For liking shopping for back to school clothes?
For enjoying the fine china of ceremonial dinners?

And, later on, for embracing all the horrible details of civilized life?
For working make-up and other deceptions for the purpose of de-railing the pure motivations of the "boy" visions?

(I'm still a bit miffed about all of this.)

Why did they allow themselves to get pregnant?
Didn't they know that a decent blow job would hold us off?
That they knew the most effective methods of birth control, when saying "No" was going to leave them out of the prom?

Did they invent the fucking prom?
Why did they need to see a guy like me in a fucking cumberbun and tux?

Didn't that sense how much we hated that shit, even post-puberty?
Didn't they suspect that if they found a guy that enjoyed dressing up for the prom, that he would turn out to be gay?

Seriously, it's late now. You can tell me.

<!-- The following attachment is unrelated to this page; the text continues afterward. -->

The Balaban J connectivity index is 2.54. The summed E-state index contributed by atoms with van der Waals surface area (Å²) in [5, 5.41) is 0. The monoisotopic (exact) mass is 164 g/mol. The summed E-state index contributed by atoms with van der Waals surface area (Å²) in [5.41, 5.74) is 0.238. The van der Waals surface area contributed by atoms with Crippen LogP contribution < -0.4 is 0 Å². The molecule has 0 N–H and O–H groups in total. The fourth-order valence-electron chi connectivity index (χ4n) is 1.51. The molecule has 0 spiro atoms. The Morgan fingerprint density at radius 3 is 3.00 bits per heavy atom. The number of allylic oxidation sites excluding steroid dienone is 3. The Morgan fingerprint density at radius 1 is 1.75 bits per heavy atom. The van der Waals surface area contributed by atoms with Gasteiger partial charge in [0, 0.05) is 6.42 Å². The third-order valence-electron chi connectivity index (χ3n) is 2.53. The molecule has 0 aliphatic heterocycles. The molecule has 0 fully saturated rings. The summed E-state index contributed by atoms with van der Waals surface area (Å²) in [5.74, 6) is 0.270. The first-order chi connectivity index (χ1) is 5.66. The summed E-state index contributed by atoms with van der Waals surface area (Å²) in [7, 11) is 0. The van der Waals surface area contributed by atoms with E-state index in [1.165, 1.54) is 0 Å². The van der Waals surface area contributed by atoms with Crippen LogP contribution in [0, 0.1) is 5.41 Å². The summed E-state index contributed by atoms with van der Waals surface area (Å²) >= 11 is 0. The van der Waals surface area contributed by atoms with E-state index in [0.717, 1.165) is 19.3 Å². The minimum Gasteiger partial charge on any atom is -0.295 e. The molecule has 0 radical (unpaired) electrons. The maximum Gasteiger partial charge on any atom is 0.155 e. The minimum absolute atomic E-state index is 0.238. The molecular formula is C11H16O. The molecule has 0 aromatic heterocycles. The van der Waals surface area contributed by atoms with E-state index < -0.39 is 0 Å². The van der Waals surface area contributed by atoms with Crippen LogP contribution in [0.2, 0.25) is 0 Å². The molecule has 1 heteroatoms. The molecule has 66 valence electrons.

I think I can forgive you now, but I need to know what makes you tick.


(Hmmnn... kind of a rant, i suppose. I'm channeling my inner boy. Tarzan is the role model. Cleanliness is next to despair and hopelessness.)

Soap operas sold soap, and various wash-day miracles...and all the early ads were clearly aimed at females.
They still are.

Why do you want to scrub all the good stuff off of us?

Won't you eventually miss us diamonds in the rough?

Did you invent ties, when we weren't paying attention?

(I hope I don't sound sexist.)
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#18
The boys of yesteryear (it wasn't just me, honestly...we were a unified force) would seek out the wildest possible place in their area, to explore; climb trees; dig holes; study bugs and snakes; fantasize going aboriginal; get dirty; trash clothes; bleed; lose shoes; get in trouble with mom; try to get out of going to school; build things to foil the bland march of civilization; make explosions; sneak into closed warehouses; try to start back-hoes left by building crews; bleed a lot; try not to cry; attempt to jump off of cliffs with poorly designed wings; etc.; etc; etc.